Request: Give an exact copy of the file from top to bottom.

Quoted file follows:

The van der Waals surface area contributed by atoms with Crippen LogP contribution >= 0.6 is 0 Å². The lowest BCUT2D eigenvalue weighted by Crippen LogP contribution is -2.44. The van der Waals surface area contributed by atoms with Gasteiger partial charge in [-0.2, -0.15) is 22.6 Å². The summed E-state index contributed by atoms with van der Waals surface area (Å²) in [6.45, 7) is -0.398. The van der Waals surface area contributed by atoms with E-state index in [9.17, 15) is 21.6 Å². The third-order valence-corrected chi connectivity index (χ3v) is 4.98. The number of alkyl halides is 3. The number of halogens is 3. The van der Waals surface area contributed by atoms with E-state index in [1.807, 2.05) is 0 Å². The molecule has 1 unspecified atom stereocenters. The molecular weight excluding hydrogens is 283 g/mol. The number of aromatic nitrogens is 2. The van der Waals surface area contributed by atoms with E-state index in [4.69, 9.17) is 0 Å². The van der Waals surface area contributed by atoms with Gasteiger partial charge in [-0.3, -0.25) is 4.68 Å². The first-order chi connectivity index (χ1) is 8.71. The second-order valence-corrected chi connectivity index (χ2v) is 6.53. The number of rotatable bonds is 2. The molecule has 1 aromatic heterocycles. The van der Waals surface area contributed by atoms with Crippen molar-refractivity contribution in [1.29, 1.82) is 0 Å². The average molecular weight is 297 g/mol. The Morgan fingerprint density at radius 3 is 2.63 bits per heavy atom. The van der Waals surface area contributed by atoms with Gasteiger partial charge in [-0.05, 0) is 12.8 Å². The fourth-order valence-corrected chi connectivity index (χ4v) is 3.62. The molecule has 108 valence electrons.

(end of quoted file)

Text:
The van der Waals surface area contributed by atoms with Crippen LogP contribution >= 0.6 is 0 Å². The lowest BCUT2D eigenvalue weighted by Crippen LogP contribution is -2.44. The van der Waals surface area contributed by atoms with Gasteiger partial charge in [-0.2, -0.15) is 22.6 Å². The summed E-state index contributed by atoms with van der Waals surface area (Å²) in [6.45, 7) is -0.398. The van der Waals surface area contributed by atoms with E-state index in [9.17, 15) is 21.6 Å². The third-order valence-corrected chi connectivity index (χ3v) is 4.98. The number of alkyl halides is 3. The number of halogens is 3. The van der Waals surface area contributed by atoms with E-state index in [1.807, 2.05) is 0 Å². The molecule has 1 unspecified atom stereocenters. The molecular weight excluding hydrogens is 283 g/mol. The number of aromatic nitrogens is 2. The van der Waals surface area contributed by atoms with E-state index in [4.69, 9.17) is 0 Å². The van der Waals surface area contributed by atoms with Gasteiger partial charge in [-0.3, -0.25) is 4.68 Å². The first-order chi connectivity index (χ1) is 8.71. The second-order valence-corrected chi connectivity index (χ2v) is 6.53. The number of rotatable bonds is 2. The molecule has 1 aromatic heterocycles. The van der Waals surface area contributed by atoms with Crippen molar-refractivity contribution in [1.29, 1.82) is 0 Å². The average molecular weight is 297 g/mol. The Morgan fingerprint density at radius 3 is 2.63 bits per heavy atom. The van der Waals surface area contributed by atoms with Gasteiger partial charge in [-0.05, 0) is 12.8 Å². The fourth-order valence-corrected chi connectivity index (χ4v) is 3.62. The molecule has 108 valence electrons.